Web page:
By Steve Kelman

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Returning lost wallets

Lost wallet - shutterstock image number 630865304

Are people more likely to return a wallet they've found if it contains cash or no cash?

I suspect most of our intuitive reactions would be the likelihood of returning the wallet would be higher if it contained no cash than if it did. That intuition grows out of our everyday assumption that if you increase the rewards for bad behavior (in this case not returning the wallet), you will get more of it. It also is in line with the cost-benefit analysis thinking of academic economists and common in lots of public policy discussions. If you want to encourage good behavior, in this view, make it less costly.

In a paper called "Civic Honesty around the Globe," Alain Cohn of the University of Michigan­­­­­­­­­­­­­, Michel André Maréchal and Christian Zünd of the University of Zurich and David Tannenbaum of the University of Utah, did an ingenious field experiment to test this prediction. It was published recently in the prestigious journal Science and written up in a story appearing in the New York Times. If you think about it a bit, this research provides useful advice for public managers.

The researchers brought over 17,000 "lost" wallets to reception desks in post offices, banks, museums and police stations in 25 U.S. cities and over 300 cities outside the U.S. They told the person behind the desk they had found the wallet on the street, adding they were in a hurry and requesting that the person behind the desk "please take care of it." The wallet contained business cards with the owner's name and email address, a key and a handwritten grocery shopping list. Half of the wallets also included somewhat over $13 in cash, half had no cash. The experiment measured how often these people behind the desk emailed the wallet owner about their missing wallet.

What did they find? For 40% of the wallets with no cash, the loss was reported to the owner. (That's a pretty high figure itself in terms of the prevalence of honesty in an environment where dishonesty can't be detected, but it's hard to know whether people with these kind of customer service jobs would be more likely to report than people in general, and the "no cash" condition was just a baseline for the experiment.) What about the wallets with cash? There, actually, more missing wallets were reported – 51%.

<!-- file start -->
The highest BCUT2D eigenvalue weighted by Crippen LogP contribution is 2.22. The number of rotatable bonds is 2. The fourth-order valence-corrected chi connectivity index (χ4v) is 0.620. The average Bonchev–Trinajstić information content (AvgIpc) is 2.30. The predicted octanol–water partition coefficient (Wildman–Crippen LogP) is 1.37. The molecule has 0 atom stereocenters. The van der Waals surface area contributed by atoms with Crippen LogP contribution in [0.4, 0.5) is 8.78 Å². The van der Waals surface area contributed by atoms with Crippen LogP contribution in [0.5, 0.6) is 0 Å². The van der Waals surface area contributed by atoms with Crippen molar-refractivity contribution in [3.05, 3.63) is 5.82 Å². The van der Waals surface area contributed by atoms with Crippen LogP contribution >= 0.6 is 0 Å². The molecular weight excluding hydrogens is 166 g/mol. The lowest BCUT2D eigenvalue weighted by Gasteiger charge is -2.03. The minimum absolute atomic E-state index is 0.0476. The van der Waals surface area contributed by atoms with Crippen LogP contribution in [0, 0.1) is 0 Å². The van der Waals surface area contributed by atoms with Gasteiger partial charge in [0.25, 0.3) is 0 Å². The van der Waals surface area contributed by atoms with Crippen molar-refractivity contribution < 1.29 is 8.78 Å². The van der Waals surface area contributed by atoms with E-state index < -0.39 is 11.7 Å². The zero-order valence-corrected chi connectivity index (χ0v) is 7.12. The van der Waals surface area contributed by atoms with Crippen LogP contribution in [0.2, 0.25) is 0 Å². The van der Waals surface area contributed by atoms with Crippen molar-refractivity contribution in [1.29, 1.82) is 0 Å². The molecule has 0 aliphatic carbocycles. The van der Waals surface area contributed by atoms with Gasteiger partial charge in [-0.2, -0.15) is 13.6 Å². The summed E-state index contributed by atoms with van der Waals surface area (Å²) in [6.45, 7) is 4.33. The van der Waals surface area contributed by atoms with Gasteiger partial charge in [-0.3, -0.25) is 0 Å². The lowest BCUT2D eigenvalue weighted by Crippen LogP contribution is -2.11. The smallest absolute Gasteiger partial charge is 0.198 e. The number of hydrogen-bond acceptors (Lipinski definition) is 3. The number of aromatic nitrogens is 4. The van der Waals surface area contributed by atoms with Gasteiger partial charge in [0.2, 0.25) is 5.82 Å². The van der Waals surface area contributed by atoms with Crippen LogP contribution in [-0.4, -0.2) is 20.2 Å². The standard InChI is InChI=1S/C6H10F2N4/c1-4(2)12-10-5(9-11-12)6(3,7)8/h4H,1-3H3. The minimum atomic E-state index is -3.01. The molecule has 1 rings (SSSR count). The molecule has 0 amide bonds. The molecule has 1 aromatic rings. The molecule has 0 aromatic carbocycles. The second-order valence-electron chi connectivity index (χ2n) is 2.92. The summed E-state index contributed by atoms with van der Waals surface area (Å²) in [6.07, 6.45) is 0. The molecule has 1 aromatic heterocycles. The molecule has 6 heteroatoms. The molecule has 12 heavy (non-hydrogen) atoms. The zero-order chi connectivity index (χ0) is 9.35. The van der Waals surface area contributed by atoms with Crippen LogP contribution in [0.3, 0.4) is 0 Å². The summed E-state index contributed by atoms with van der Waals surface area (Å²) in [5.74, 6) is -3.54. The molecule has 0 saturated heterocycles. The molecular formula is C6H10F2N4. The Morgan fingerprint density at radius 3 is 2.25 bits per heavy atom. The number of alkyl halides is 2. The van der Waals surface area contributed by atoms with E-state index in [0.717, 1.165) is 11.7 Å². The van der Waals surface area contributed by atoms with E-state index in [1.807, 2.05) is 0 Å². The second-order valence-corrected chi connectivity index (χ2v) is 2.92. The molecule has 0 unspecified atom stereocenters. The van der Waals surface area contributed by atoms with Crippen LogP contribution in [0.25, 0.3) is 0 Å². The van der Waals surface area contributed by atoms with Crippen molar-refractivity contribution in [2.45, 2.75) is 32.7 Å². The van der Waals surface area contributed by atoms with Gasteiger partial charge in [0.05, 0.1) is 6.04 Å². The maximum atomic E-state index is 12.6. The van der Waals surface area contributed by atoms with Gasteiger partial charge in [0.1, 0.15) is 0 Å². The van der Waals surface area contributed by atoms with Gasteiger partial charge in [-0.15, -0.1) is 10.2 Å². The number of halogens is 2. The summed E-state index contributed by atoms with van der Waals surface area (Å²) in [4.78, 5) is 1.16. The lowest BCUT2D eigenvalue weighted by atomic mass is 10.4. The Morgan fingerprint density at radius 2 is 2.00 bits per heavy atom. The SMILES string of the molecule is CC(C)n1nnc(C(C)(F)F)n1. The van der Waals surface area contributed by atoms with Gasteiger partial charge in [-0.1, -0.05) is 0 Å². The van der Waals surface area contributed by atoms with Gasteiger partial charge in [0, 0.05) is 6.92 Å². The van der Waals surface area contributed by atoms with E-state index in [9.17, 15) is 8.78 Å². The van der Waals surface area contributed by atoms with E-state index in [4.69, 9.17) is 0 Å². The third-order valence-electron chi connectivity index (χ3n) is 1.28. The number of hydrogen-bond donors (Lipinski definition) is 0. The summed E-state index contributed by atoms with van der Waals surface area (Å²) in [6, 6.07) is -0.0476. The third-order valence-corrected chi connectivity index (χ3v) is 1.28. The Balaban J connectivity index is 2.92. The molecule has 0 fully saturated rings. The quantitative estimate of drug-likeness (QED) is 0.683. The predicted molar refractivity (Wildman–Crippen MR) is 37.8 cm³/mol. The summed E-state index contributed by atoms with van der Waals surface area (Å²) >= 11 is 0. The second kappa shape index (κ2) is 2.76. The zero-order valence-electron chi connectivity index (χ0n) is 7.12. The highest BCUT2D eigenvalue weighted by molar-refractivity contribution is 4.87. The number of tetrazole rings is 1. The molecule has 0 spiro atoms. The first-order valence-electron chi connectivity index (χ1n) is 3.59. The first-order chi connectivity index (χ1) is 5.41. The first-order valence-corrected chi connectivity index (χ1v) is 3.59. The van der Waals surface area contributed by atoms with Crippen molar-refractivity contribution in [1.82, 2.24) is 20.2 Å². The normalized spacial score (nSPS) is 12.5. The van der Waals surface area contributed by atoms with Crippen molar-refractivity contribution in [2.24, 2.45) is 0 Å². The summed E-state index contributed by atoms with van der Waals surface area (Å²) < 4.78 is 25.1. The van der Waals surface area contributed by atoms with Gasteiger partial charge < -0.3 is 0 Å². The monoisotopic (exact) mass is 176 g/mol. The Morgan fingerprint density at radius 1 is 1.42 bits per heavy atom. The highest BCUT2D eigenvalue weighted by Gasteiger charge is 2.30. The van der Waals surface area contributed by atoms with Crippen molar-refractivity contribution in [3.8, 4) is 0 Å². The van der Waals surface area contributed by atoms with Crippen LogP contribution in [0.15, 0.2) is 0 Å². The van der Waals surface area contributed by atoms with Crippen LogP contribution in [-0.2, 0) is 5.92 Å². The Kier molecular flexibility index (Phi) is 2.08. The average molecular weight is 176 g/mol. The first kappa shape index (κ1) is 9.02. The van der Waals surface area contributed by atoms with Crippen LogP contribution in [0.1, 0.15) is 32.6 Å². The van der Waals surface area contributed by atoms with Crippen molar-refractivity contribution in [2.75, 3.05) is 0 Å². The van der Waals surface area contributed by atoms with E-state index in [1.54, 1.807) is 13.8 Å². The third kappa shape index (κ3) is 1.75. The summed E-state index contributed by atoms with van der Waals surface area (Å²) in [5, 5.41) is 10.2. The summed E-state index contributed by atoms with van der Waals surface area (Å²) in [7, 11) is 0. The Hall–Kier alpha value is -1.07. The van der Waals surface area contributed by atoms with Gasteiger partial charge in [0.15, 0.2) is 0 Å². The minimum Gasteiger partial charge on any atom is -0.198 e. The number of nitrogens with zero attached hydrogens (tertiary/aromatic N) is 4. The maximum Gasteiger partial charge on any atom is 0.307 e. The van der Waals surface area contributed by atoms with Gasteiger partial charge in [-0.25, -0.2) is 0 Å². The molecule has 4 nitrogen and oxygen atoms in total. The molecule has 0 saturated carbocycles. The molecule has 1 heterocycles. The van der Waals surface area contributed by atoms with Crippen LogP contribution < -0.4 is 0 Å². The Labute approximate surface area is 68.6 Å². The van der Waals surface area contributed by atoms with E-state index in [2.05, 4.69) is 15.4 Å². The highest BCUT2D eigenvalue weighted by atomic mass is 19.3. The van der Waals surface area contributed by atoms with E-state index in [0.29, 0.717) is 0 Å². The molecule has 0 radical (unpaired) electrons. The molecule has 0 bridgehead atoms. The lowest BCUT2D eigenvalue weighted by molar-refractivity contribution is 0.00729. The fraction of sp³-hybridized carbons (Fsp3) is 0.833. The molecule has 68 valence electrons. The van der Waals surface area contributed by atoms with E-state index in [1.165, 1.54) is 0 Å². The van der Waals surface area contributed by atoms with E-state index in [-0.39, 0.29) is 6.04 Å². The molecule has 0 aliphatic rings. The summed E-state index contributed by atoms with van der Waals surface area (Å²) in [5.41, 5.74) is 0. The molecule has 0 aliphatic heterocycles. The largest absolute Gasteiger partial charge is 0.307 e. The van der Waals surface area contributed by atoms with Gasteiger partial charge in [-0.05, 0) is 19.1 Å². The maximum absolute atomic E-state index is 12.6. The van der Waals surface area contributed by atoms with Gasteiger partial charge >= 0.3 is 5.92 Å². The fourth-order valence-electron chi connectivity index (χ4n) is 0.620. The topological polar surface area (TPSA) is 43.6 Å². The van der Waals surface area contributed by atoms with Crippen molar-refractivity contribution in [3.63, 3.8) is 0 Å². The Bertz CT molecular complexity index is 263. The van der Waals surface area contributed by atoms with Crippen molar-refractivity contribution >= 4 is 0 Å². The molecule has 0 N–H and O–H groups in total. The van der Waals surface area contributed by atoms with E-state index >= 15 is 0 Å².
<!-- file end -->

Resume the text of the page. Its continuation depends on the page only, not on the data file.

The researchers repeated their experiment with a smaller sample but with a larger amount of money in the wallet, about $94. Increasing the amount of money in the wallet raised the percentage reporting the loss to 72%. Lower incentives for honesty produced more honesty.

How was this possible? Why didn't people respond to the incentive of a greater reward for dishonesty with more dishonesty?

Renowned organizational theorists James March and Johan Olsen say it's because people are influenced more by a "logic of appropriateness" than a logic of consequences. The logic of appropriateness guides behavior based on what is seen as being "normal, true, right, or good, without, or in spite of calculation according to a logic of consequences" of what has the highest expected utility.

In deciding what to do, a person following a logic of appropriateness asks, "What kind of a person am I? What does a person such as I do in a situation such as this?" To get better behavior from people, you don't so much manipulate incentives as promote a standard for what behavior is appropriate. In the lost wallet experiment, people were more likely to report the wallet with cash because if they had kept the cash, it would have heightened the feeling that they were stealing, and stealing is inappropriate. With no cash involved, the perception of inappropriateness was lower. Higher incentives for dishonesty, by contrast, reduced dishonesty because they raised perceptions of the inappropriateness of dishonest behavior.

This takes us back to government managers. Again, the normal view is that people respond to incentives, especially material incentives, and if you want good behavior or performance from employees, provide incentives for it. Federal managers are often dismayed that they have fewer rewards and punishments to use with their employees and thus find it harder to get good behavior.

The logic of appropriateness suggests a different approach. You may be able to get better behavior by spreading and promoting the view in your organization that bad behavior is inappropriate -- and that good behavior is appropriate -- than by assuming people have no desire to behave well and punishing or rewarding bad or good behavior. This suggests a different managerial task for those leading workgroups in government.

Posted by Steve Kelman on Jun 24, 2019 at 3:43 PM


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